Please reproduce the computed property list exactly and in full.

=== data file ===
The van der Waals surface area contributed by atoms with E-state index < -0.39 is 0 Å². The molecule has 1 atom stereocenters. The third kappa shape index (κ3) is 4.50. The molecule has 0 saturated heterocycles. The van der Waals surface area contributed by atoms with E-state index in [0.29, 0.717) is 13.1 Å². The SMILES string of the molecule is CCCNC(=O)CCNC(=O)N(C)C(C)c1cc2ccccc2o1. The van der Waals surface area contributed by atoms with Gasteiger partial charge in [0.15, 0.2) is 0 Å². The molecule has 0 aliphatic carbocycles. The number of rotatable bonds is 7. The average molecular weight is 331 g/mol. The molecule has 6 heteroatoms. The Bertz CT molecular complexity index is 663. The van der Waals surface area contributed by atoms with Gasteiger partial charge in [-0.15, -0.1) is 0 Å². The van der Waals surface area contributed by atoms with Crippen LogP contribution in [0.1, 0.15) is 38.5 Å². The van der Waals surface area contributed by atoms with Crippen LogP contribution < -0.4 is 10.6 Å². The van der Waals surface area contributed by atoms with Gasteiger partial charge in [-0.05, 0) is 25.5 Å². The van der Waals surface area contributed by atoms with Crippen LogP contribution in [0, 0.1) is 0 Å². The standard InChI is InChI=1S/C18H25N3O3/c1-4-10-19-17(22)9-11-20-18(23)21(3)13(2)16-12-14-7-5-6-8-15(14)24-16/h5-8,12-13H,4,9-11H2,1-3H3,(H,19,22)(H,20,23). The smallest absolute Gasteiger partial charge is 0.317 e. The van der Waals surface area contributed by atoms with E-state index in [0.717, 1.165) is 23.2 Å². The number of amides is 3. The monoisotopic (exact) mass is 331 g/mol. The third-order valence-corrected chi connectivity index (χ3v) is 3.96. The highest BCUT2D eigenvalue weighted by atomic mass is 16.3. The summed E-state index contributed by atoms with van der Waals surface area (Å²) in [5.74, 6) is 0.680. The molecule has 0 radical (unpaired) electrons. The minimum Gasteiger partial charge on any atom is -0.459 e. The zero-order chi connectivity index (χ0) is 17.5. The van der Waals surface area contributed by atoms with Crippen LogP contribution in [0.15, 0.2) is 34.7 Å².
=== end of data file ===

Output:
The van der Waals surface area contributed by atoms with E-state index < -0.39 is 0 Å². The molecule has 1 atom stereocenters. The third kappa shape index (κ3) is 4.50. The molecule has 0 saturated heterocycles. The van der Waals surface area contributed by atoms with E-state index in [0.29, 0.717) is 13.1 Å². The SMILES string of the molecule is CCCNC(=O)CCNC(=O)N(C)C(C)c1cc2ccccc2o1. The van der Waals surface area contributed by atoms with Gasteiger partial charge in [0.15, 0.2) is 0 Å². The molecule has 0 aliphatic carbocycles. The number of rotatable bonds is 7. The average molecular weight is 331 g/mol. The molecule has 6 heteroatoms. The Bertz CT molecular complexity index is 663. The van der Waals surface area contributed by atoms with Gasteiger partial charge in [-0.15, -0.1) is 0 Å². The van der Waals surface area contributed by atoms with Crippen LogP contribution in [0.1, 0.15) is 38.5 Å². The van der Waals surface area contributed by atoms with Crippen LogP contribution < -0.4 is 10.6 Å². The van der Waals surface area contributed by atoms with Gasteiger partial charge in [-0.05, 0) is 25.5 Å². The van der Waals surface area contributed by atoms with Crippen LogP contribution in [0, 0.1) is 0 Å². The standard InChI is InChI=1S/C18H25N3O3/c1-4-10-19-17(22)9-11-20-18(23)21(3)13(2)16-12-14-7-5-6-8-15(14)24-16/h5-8,12-13H,4,9-11H2,1-3H3,(H,19,22)(H,20,23). The smallest absolute Gasteiger partial charge is 0.317 e. The van der Waals surface area contributed by atoms with E-state index in [0.717, 1.165) is 23.2 Å². The number of amides is 3. The monoisotopic (exact) mass is 331 g/mol. The third-order valence-corrected chi connectivity index (χ3v) is 3.96. The highest BCUT2D eigenvalue weighted by atomic mass is 16.3. The summed E-state index contributed by atoms with van der Waals surface area (Å²) in [5.74, 6) is 0.680. The molecule has 0 radical (unpaired) electrons. The minimum Gasteiger partial charge on any atom is -0.459 e. The zero-order chi connectivity index (χ0) is 17.5. The van der Waals surface area contributed by atoms with Crippen LogP contribution in [0.15, 0.2) is 34.7 Å².